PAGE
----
While those are the two most controversial depictions in the film other slanders remain—Captain Smith turns away from a woman clutching a baby and offers no assistance. He ends his life staring in shock at a wall of water threatening to flood the bridge. Many stories of the captain’s final moments exist and all of them conflict with one another, but all claim him to have been a man of honor.
Other misleading information includes the evil intention of the crew to prevent steerage passengers from reaching the top decks and access to the lifeboats. The locked floor-to-ceiling iron gates are false; the gates between class sections were waist high. People were not prevented from going upstairs, but because the ship was designed to keep the social classes apart, many could not find their way upstairs. Crew was on-hand to assist, but the large majority of steerage passengers could not speak English and therefore not understand the evacuation orders.
One glaring change in history that few people seem interested in confronting revolves around “Molly” Brown. Depicted (accurately) in the movie as a boisterous, fun-loving, rather brash woman, fiction replaces history when Titanic founders. Stuck in a small lifeboat with a particularly obnoxious, insulting, fear-mongering minor officer, the “Molly” of the film is cowed by his threats to throw her overboard if she does not shut up, and sits down in silence, utterly useless during the remainder of the film other than to accuse her fellow passengers of heartlessness in not returning for survivors.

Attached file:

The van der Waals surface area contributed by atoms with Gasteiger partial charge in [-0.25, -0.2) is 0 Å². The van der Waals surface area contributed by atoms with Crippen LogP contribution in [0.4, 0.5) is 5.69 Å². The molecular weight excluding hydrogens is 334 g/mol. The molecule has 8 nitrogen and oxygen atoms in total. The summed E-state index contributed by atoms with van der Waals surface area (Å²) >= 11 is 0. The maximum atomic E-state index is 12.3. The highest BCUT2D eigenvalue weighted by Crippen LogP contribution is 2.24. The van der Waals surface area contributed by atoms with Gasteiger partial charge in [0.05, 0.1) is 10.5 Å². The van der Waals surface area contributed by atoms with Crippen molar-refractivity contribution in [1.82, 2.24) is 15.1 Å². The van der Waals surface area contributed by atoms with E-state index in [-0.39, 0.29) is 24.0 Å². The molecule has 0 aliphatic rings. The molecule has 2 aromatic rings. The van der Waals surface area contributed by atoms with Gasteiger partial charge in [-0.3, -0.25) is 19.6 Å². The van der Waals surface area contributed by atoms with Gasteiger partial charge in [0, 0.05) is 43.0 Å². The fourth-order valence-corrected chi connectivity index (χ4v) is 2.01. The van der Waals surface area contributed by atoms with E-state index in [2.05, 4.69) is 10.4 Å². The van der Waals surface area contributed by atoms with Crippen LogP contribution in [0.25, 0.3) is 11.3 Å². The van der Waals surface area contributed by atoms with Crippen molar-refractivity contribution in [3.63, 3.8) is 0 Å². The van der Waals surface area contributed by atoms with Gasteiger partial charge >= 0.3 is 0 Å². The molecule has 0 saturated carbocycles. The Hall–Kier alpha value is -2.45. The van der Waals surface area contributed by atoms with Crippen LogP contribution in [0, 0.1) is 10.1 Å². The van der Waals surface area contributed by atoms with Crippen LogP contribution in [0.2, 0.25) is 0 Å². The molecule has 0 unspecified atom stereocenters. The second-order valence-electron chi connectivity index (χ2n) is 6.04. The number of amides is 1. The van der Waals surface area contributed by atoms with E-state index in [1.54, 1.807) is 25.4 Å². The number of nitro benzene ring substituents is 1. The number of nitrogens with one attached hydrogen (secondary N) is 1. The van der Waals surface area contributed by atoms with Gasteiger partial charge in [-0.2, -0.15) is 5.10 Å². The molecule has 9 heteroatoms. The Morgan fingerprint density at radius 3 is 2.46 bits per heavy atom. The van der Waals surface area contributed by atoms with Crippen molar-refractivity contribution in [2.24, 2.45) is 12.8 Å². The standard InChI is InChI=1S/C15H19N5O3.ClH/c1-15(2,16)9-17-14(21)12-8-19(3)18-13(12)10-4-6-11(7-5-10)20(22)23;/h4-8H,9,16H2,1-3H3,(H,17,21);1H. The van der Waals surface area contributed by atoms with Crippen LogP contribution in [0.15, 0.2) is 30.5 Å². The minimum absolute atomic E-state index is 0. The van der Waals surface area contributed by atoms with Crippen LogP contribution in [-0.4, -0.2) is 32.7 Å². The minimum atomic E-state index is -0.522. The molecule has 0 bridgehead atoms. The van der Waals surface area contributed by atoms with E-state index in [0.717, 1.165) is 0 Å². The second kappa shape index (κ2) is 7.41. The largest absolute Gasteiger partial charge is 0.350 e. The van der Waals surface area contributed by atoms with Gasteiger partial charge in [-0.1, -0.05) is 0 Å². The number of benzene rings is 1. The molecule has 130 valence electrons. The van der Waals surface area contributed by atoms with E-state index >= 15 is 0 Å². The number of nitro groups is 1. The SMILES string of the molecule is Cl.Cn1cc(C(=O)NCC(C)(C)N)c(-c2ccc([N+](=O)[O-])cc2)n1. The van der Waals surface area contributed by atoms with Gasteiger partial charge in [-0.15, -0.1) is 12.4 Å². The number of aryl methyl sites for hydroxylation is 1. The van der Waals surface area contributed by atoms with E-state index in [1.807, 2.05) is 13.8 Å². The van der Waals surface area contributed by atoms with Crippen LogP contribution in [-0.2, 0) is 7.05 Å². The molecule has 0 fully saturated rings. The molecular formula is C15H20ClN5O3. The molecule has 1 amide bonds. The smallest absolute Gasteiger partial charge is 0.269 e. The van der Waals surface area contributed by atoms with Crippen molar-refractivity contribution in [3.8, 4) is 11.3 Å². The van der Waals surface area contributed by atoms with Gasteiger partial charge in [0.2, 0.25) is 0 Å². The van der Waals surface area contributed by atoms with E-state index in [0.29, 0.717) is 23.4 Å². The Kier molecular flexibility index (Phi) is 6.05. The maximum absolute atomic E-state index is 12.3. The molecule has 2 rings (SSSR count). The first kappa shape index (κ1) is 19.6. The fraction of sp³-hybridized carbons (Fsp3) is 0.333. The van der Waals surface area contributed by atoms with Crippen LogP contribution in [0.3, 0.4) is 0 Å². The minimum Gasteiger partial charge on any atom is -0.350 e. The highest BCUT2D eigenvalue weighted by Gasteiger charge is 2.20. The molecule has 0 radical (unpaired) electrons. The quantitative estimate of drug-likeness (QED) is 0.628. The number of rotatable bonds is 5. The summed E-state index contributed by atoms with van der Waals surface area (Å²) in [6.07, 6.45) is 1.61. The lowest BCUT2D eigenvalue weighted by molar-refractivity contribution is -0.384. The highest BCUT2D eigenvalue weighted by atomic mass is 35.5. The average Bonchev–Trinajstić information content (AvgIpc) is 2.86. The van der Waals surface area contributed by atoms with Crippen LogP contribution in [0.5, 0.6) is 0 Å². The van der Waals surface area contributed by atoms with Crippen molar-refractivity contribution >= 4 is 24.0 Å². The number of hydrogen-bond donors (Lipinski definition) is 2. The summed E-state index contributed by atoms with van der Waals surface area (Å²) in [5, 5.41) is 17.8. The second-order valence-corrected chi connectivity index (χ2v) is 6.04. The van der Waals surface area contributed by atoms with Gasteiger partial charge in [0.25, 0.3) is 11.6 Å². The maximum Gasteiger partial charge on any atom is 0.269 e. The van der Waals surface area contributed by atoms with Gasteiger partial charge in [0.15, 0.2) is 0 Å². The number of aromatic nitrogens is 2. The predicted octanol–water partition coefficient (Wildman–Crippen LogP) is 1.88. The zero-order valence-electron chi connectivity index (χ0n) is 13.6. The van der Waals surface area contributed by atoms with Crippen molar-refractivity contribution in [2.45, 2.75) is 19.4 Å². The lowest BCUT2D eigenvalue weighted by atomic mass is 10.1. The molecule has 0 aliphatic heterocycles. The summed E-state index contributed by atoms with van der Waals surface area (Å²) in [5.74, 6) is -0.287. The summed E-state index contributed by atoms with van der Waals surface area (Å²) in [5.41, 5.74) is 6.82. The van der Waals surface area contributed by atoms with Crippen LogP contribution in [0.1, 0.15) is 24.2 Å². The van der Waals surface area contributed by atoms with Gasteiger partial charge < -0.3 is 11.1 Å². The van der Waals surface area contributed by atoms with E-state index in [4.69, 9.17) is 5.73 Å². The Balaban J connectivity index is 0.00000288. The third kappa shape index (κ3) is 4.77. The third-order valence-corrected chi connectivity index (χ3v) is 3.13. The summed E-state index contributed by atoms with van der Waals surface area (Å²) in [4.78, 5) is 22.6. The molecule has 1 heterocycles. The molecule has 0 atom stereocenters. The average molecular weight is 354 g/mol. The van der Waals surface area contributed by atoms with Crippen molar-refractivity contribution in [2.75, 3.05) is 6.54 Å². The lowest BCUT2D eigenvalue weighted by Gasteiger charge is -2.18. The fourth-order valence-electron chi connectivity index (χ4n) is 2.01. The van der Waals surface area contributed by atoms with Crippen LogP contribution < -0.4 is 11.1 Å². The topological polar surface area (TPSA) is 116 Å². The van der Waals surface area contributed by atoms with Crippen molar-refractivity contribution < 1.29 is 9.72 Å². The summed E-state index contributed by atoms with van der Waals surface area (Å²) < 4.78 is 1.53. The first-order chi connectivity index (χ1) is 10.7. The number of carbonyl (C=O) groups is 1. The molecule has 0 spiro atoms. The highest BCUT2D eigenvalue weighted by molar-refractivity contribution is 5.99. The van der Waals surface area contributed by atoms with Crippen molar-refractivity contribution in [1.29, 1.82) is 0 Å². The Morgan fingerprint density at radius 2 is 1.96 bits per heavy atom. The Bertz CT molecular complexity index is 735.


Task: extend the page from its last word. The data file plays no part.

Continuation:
Margaret Brown (never called “Molly” during her life—that came from The Unsinkable Molly Brown) did not sit down, and did not shut up. She told the officer bulling them that if he didn’t shut up she was going to throw him overboard. Knowing her fellow passengers were likely to freeze if they did not keep moving, she organized them to row in order to keep out the cold. On the Carpathia she used her knowledge of foreign languages to assist with non-English speaking survivors and was the last woman to disembark in New York, once assured her fellow passengers had all been met by family and/or friends. She organized a fund that raised over $10,000 for destitute survivors. Because of her status as a woman, she was prevented from testifying at the trials, which prompted her to write her own account, which was published in several major newspapers.
Interestingly enough, the most accurate and sympathetic depiction of a historical figure in the film is Thomas Andrews. The ship’s perfectionist designer, Andrews was devastated by the consequences of his design flaw and the lack of sufficient lifeboats. Both in real life and on screen, he assisted where he could and then retired to the first class smoking room to await the end, in the company of several other gentlemen with no desire to “swim for it.”
Many lost their lives that night, but many heroes were also born.